Andie Basto signed up for Date Lab two weeks after her boyfriend dumped her on her birthday. "It was fairly serious. He'd asked my parents for my hand and everything," the 25-year-old says. A caregiver and comedian who co-hosts a monthly show at the Drafthouse Comedy theater in Washington, Andie is a fan of true crime, mixed-martial arts and funny men who tell good stories.
Enter James Martinez, crime-fighting 26-year-old and aspiring comedian.
A detective on Prince George’s County police force, James ended an eight-year relationship with his high school sweetheart last spring. (It was serious. They’d been engaged.) He devoted the next six months to himself: logging extra hours at work, spending time at the beach and writing in a journal. He wants to turn his writing into a comedy set. He selected a local open-mic night for his debut but has yet to make it happen. “I was honestly kind of depressed for a while,” he says. “I kind of had to force myself to get out there and really be open to new experiences.” His little sister pushed him to try Date Lab.
We sent them to Calico, a pub near Mount Vernon Square. Andie arrived feeling lucky: “That’s the same breed as my cat. I’m not superstitious, but I think it’s cute when I see like signs like that.” She broke the ice with a joke about Date Lab’s bar-tab budget: “I was like, ‘The drinks here are about 10 bucks, so we could have, like, 10? And maybe an appetizer?” He started with a beer; she ordered lavender lemonade.
James’s first impression: “She’s pretty. And as soon as we started talking, I knew she had some humor to her.” Andie’s first impression: “Really cute.”
Right away, they realized they shared Bolivian heritage: Andie’s parents emigrated from La Paz, while James’s father is Bolivian. Andie told James about her comedy show, prompting him to confess his dream of trying stand-up. When he mentioned the open-mic night he’d once targeted for his debut — Georgetown’s now-defunct Chinese Disco — Andie marveled that he was familiar with it. She used to perform there, too. “I admire that she’s out there doing that,” James said. His admiration grew when she told him about her day job: “She said she takes care of elderly people for a living, and I thought, it takes a certain kind of person to do that.” He took this as a sign of good character.
“The conversation was really good,” Andie reported. “We were just really excited to figure out what we had in common.” Another thing they had in common was appetite. After reviewing the menu, they agreed to split three dishes evenly: macaroni and cheese, tomato pie and a steak sandwich. “And then he told me that he was a detective, and I was like, ‘Oh. That’s awesome.’ ” Confessing that she was a true-crime fan, Andie demanded stories — and James delivered. “He was telling me about these homicide cases and missing persons,” she said. He described how his department worked and how he got into the field. (His father, a corrections officer, sparked an interest in law enforcement.) He impressed her with his passion: “He was super excited about his work. And, I mean, it sounds super rewarding. He catches the bad guys!”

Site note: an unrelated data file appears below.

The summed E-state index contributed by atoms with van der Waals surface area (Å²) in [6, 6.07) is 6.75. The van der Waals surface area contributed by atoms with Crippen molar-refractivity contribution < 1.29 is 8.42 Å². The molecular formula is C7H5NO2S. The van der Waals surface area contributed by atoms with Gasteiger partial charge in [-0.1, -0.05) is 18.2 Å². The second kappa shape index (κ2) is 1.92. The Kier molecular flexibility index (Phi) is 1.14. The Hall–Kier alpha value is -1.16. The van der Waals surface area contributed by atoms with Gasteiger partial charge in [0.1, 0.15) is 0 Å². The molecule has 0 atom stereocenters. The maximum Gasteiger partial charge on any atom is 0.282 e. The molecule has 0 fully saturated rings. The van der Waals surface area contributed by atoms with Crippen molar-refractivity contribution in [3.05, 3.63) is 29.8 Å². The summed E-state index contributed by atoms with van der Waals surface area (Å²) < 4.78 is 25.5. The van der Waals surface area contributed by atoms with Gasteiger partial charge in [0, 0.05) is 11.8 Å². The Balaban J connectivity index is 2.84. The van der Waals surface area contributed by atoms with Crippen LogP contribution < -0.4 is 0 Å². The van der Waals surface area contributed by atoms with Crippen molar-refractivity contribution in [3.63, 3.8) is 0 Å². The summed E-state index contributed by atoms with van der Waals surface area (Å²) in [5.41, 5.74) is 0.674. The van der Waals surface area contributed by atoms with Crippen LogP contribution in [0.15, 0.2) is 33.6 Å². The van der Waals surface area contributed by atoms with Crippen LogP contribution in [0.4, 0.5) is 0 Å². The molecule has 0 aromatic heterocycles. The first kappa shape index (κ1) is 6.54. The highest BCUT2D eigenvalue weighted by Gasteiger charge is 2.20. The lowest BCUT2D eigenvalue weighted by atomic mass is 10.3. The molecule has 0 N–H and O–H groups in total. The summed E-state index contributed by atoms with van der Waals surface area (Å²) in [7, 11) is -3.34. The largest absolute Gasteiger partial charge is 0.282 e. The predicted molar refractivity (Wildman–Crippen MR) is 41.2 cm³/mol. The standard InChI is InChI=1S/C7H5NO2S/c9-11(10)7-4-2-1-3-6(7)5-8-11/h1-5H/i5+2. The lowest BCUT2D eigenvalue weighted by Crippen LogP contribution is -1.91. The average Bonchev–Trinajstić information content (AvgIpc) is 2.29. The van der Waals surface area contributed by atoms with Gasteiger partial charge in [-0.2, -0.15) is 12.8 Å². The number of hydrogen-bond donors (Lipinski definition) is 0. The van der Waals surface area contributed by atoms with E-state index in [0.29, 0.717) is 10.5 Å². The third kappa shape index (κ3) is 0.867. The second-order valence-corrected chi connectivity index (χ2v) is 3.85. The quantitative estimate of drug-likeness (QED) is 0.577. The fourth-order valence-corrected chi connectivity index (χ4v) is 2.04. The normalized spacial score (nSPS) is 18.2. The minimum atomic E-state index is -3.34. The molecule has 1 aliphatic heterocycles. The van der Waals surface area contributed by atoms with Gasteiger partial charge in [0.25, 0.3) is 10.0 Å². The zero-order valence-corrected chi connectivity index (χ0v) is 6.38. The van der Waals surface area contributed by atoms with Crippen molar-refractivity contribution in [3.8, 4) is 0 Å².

Yet another thing they had in common: tequila. Before they meet, daters know only a name, a time and a location. Andie knew that James had trouble scheduling the date because of work. She worried that he’d be “some stuffy, works-at-the-Capitol lobbyist.” But when the conversation turned to tequila, she was delighted to discover he was the opposite. “He was like, ‘Oh, tequila’s like water for me.’ And I was like, ‘Oh, yeah?’ ” They ordered shots. “He just downed it,” she said. “He didn’t even make a face. And I’m out here like, Whoo! Oh my God!”
Andie told me: “I’ll just say it: He’s a catch.” But when the date ended, James didn’t ask for her number, just her Instagram handle. Maybe he was planning to message her?
He didn’t. And now Andie is losing interest: “I appreciate someone who would make plans right away.” She needs momentum to fall in love.
Turns out James felt momentum — but not in the direction of love. “I’m not ready, really, to [date] seriously, and I think this experience kind of helped me realize that,” he said. “I could tell she was putting herself out there, and I could tell that I was still not ready to connect like that.” Romance, like comedy, is all about the timing.
Andie: 4 [out of 5].
No further contact.
Maureen O’Connor is a writer in New York.